1.The spring following, when corn began to be in the ear, ten galleys of Syracuse and as many of Locris went to Messana in Sicily, called in by the citizens themselves, and took it;and Messana revolted from the Athenians.
This was done by the practice chiefly of the Syracusans, that saw the place to be commodious for invasion of Sicily, and feared lest the Athenians, some time or other hereafter making it the seat of their war, might come with greater forces into Sicily and invade them from thence;but partly also of the Locrians, as being in hostility with the Rhegians and desirous to make war upon them on both sides.
The Locrians had now also entered the lands of the Rhegians with their whole power, both because they would hinder them from assisting the Messanians and because they were solicited thereunto by the banished men of Rhegium that were with them.For they of Rhegium had been long in sedition and were unable for the present to give them battle, for which cause they the rather also now invaded them.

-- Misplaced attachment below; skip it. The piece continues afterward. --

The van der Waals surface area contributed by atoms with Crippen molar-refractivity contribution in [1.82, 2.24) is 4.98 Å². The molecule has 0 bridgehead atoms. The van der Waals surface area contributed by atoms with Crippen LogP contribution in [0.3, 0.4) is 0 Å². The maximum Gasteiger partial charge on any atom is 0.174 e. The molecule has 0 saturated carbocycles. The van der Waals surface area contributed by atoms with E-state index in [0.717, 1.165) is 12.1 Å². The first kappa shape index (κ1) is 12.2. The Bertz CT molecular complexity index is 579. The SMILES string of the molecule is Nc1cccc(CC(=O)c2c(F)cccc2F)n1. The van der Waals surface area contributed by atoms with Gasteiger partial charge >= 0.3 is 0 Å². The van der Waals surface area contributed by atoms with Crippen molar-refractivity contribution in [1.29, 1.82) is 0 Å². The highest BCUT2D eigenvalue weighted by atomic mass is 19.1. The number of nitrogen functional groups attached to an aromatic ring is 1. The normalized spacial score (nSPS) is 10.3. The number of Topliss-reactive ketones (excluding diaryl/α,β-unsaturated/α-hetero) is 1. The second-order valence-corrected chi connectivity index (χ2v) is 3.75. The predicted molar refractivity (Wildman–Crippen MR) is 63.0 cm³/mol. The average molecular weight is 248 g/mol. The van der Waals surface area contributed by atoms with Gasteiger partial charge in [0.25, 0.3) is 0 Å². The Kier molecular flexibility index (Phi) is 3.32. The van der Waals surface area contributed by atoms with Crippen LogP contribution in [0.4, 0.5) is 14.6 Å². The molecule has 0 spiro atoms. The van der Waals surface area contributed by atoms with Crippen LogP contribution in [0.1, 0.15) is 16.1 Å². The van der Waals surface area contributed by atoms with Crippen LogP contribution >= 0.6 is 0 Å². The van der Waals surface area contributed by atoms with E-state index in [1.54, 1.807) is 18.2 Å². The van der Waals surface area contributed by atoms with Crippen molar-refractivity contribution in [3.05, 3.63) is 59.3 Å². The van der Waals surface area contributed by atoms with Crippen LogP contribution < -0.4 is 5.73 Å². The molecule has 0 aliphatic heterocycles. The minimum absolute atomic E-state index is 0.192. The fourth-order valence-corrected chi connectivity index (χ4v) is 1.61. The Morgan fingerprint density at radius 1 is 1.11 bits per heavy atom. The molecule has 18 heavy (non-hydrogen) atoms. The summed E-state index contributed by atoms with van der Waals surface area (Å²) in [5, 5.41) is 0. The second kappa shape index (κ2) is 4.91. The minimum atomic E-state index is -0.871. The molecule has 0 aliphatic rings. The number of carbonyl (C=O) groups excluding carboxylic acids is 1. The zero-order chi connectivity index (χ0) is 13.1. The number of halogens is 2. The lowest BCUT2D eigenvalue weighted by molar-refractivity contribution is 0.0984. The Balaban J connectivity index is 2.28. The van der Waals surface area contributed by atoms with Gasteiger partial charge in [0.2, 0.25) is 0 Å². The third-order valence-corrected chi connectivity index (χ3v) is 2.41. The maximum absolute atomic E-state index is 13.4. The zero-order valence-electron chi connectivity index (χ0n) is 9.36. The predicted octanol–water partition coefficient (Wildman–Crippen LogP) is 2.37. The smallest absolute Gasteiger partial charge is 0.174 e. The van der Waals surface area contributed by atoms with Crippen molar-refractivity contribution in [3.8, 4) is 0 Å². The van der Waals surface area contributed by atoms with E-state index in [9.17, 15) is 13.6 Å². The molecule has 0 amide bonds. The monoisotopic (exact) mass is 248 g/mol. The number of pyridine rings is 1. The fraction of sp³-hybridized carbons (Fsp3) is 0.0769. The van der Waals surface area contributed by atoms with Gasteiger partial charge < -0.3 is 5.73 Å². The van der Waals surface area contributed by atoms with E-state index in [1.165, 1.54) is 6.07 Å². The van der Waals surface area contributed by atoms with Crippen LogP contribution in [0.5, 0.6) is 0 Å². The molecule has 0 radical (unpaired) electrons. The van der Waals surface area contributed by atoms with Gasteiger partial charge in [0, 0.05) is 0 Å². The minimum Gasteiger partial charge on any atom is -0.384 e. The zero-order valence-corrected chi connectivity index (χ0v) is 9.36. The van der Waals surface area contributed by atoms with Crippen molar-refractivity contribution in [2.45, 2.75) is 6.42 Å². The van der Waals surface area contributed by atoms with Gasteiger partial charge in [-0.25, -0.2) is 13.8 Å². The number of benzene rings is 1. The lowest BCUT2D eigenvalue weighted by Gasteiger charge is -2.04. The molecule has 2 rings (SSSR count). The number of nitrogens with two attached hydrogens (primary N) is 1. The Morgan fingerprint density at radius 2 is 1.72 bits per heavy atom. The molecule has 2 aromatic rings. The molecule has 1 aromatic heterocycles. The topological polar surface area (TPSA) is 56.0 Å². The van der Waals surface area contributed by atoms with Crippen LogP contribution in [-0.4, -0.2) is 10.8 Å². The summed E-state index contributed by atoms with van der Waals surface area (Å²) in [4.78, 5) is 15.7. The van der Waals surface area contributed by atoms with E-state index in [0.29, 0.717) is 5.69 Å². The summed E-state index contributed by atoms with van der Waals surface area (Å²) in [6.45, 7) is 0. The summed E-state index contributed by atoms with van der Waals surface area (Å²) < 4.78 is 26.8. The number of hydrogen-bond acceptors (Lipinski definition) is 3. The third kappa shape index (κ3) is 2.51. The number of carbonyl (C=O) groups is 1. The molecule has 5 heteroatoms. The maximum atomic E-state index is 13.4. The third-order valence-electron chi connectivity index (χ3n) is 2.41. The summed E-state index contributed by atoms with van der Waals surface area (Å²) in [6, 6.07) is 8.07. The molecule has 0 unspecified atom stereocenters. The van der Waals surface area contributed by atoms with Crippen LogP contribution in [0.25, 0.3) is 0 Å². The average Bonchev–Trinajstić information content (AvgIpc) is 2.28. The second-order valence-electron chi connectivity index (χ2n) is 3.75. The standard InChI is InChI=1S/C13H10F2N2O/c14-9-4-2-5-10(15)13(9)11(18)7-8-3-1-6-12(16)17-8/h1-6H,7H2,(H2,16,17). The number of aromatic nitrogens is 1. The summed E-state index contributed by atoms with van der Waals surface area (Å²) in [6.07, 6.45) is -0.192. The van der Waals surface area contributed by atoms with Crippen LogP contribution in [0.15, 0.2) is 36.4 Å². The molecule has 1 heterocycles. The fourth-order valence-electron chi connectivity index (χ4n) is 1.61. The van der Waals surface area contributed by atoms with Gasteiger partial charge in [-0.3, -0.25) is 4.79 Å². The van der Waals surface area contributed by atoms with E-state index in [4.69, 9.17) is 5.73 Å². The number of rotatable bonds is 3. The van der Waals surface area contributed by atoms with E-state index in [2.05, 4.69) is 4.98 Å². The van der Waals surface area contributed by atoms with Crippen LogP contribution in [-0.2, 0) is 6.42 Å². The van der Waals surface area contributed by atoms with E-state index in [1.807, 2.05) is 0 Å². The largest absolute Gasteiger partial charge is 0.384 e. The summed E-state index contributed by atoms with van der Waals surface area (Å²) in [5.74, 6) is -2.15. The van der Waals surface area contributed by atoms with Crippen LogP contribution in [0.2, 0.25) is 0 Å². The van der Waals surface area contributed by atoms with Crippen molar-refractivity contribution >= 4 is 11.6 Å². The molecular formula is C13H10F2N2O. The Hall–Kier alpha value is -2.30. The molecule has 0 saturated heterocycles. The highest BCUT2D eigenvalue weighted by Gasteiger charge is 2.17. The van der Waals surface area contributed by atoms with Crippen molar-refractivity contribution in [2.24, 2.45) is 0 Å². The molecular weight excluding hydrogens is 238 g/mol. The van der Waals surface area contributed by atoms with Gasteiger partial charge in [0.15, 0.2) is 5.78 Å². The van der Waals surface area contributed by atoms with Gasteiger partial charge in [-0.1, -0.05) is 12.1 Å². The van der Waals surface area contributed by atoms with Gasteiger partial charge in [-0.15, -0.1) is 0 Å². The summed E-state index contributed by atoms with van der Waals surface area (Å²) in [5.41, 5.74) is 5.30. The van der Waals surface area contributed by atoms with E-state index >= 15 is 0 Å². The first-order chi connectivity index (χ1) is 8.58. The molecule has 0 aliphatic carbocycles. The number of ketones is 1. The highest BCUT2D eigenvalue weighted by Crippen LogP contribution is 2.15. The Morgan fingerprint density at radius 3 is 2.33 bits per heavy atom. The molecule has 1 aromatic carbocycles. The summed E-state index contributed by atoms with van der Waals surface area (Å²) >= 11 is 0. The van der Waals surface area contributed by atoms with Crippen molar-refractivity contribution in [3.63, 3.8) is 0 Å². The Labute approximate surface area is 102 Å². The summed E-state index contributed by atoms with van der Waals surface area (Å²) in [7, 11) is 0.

And after they had wasted the country, the Locrians withdrew their land-forces;but their galleys lay still at the guard of Messana, and more were setting forth, to lie in the same harbour, to make the war on that side.
The English works of Thomas Hobbes of Malmesbury. Thucydides. Thomas Hobbes. translator. London. Bohn. 1843.
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